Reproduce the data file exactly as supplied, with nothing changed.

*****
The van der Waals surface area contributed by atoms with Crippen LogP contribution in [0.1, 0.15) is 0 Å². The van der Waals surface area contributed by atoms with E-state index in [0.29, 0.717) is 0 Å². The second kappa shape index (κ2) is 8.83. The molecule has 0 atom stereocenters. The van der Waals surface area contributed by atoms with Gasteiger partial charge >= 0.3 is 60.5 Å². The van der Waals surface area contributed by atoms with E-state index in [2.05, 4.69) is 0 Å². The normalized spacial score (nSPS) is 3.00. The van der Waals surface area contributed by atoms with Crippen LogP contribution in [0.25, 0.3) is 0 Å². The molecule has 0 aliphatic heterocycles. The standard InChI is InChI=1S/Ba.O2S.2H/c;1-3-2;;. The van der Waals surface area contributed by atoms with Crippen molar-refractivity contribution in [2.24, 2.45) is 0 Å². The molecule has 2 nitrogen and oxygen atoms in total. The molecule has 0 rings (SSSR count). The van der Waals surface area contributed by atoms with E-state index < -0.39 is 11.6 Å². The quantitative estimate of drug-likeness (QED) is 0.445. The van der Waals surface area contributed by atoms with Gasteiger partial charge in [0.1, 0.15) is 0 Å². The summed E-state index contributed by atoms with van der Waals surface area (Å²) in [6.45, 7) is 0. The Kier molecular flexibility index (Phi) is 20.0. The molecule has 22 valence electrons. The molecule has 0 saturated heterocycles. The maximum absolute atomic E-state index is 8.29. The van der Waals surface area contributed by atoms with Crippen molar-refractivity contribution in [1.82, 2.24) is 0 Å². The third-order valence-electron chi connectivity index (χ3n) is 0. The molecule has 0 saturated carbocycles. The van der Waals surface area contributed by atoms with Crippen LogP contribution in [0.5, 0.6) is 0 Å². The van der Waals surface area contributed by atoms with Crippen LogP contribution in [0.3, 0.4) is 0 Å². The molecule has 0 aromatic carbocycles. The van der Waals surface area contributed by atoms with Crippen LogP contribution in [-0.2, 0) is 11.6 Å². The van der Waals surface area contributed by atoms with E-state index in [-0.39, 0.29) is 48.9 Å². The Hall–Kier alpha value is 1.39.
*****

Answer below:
The van der Waals surface area contributed by atoms with Crippen LogP contribution in [0.1, 0.15) is 0 Å². The van der Waals surface area contributed by atoms with E-state index in [0.29, 0.717) is 0 Å². The second kappa shape index (κ2) is 8.83. The molecule has 0 atom stereocenters. The van der Waals surface area contributed by atoms with Gasteiger partial charge >= 0.3 is 60.5 Å². The van der Waals surface area contributed by atoms with E-state index in [2.05, 4.69) is 0 Å². The normalized spacial score (nSPS) is 3.00. The van der Waals surface area contributed by atoms with Crippen LogP contribution in [0.25, 0.3) is 0 Å². The molecule has 0 aliphatic heterocycles. The standard InChI is InChI=1S/Ba.O2S.2H/c;1-3-2;;. The van der Waals surface area contributed by atoms with Crippen molar-refractivity contribution in [2.24, 2.45) is 0 Å². The molecule has 2 nitrogen and oxygen atoms in total. The molecule has 0 rings (SSSR count). The van der Waals surface area contributed by atoms with E-state index < -0.39 is 11.6 Å². The quantitative estimate of drug-likeness (QED) is 0.445. The van der Waals surface area contributed by atoms with Gasteiger partial charge in [0.1, 0.15) is 0 Å². The summed E-state index contributed by atoms with van der Waals surface area (Å²) in [6.45, 7) is 0. The Kier molecular flexibility index (Phi) is 20.0. The molecule has 22 valence electrons. The molecule has 0 saturated heterocycles. The maximum absolute atomic E-state index is 8.29. The van der Waals surface area contributed by atoms with Crippen molar-refractivity contribution in [1.82, 2.24) is 0 Å². The third-order valence-electron chi connectivity index (χ3n) is 0. The molecule has 0 saturated carbocycles. The van der Waals surface area contributed by atoms with Crippen LogP contribution in [0.5, 0.6) is 0 Å². The van der Waals surface area contributed by atoms with Crippen LogP contribution in [0.3, 0.4) is 0 Å². The molecule has 0 aromatic carbocycles. The van der Waals surface area contributed by atoms with Crippen LogP contribution in [-0.2, 0) is 11.6 Å². The van der Waals surface area contributed by atoms with E-state index in [-0.39, 0.29) is 48.9 Å². The Hall–Kier alpha value is 1.39.